A big part of making video conferencing feel as real as a physical meeting is good visuals. Here’s how to get the best lighting for virtual meetings.
Video conferencing was a growing aspect of work life pre-pandemic, but is even more prevalent now. People are logging into Zoom meetings to communicate with collaborators on the other side of the globe. But also, regular daily team meetings are being hosted virtually.
Working from home, for many, has meant the need to focus on a decent home office set up. This could be a fancy new webcam, like the PowerConf C300 from Anker, or even a more ergonomic swivel chair. One thing that is important if you’re constantly on calls, but may not yet have considered, is great lighting. Poor audio from a dodgy microphone can have a negative impact on meetings. Bad lighting and visuals can equally impede your video conference performance. Getting the best lighting to ensure excellent presentations or knockout appraisals doesn’t have to be complicated or super pricey, either.
If you’re not already familiar with this circular bit of kit, it’s a firm favourite amongst the vlogging community. A ring light is just as you’d imagine, a ring of lights, and they come in varying dimensions to suit different needs. The beauty of a ring light is that it throws out evenly distributed soft, diffused light on its subject. This means that no harsh shadows are created and nothing is blown out by intense beams of light. The AIXPI 10″ Ring Light is a good option for desktop lighting, as it is very affordable and doesn’t take up a heap of space.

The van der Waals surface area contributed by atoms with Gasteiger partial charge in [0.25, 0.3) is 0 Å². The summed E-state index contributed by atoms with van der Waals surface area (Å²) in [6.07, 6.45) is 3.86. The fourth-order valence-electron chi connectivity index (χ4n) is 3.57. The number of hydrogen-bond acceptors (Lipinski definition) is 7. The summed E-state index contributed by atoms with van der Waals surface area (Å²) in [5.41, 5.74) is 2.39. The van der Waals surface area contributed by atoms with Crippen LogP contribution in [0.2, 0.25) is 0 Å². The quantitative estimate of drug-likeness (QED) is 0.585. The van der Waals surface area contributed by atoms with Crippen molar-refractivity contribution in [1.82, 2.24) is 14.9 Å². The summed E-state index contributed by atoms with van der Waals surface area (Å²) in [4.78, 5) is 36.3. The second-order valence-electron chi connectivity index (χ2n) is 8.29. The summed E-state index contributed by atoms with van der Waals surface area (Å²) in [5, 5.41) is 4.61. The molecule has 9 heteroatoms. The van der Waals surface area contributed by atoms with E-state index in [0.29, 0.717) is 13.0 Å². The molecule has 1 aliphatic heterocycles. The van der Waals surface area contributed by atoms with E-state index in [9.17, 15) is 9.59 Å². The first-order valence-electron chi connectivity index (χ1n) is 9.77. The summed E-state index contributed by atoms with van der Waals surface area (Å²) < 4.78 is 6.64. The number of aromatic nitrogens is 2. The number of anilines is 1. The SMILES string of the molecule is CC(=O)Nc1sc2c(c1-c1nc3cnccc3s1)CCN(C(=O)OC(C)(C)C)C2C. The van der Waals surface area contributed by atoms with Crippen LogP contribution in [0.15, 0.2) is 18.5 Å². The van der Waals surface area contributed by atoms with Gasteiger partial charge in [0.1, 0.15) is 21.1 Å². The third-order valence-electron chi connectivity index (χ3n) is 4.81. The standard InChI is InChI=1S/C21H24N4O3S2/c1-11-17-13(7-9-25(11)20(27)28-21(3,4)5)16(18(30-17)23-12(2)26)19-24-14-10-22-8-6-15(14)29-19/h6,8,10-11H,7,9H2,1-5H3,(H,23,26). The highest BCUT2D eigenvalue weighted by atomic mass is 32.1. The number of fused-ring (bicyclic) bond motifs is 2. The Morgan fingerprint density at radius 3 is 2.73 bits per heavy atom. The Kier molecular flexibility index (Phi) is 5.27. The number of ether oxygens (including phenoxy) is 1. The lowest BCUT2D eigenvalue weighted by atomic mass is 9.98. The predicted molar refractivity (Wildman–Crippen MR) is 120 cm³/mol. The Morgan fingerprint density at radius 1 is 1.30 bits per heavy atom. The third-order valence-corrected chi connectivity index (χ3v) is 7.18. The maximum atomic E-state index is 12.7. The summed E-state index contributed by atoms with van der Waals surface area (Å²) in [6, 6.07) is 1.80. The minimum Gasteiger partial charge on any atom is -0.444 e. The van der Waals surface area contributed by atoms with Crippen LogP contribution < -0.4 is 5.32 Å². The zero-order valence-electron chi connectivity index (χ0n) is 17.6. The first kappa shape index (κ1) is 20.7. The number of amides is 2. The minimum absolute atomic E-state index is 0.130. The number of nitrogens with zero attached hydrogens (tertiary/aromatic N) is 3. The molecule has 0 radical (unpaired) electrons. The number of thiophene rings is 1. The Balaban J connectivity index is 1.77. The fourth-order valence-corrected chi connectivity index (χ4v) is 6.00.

Of course, external lighting equipment loses its value slightly if the actual webcam you are using has terrible image quality. If you’ve got some money you’re happy to invest in your home office equipment, there are lots of good options available to you. Many tech companies have reacted to the fact that working from home is becoming a more permanent arrangement than originally anticipated, and are releasing home office equipment ranges.
One webcam previously mentioned is the PowerConf C300 from Anker, which is a 1080p camera that performs brilliantly in both day and low light. Having an HD webcam is a strong foundation to start with before you think about improving your lighting game. Microsoft recently announced its new webcam, the Modern Webcam. This is another 1080p cam, but with 30fps as opposed to Anker’s 60fps. The price tag reflects this though, as it will be available for just $69.99 in June.
Natural Lighting can be the Best Lighting
If you don’t particularly want to spend any money on extra equipment, or if you just like to keep your gadgetry to a minimum, utilising natural light is a great way to enhance lighting for video calls. Some of the best lighting is created by the natural rays of the sun. It can often just be a case of knowing how to harness and manipulate this natural resource, in order to get the best results.
Something as simple as hanging a gossamer curtain over a window where sunlight streams in can soften and diffuse the light. Think about your positioning as well. You want to make sure the natural light source is either beside you or behind your computer. If you sit directly in front of a sunny window, you’re just going to become a difficult to look at silhouette. Great if you want to protect your identity, not so great if you’re presenting a breakthrough idea to your team.
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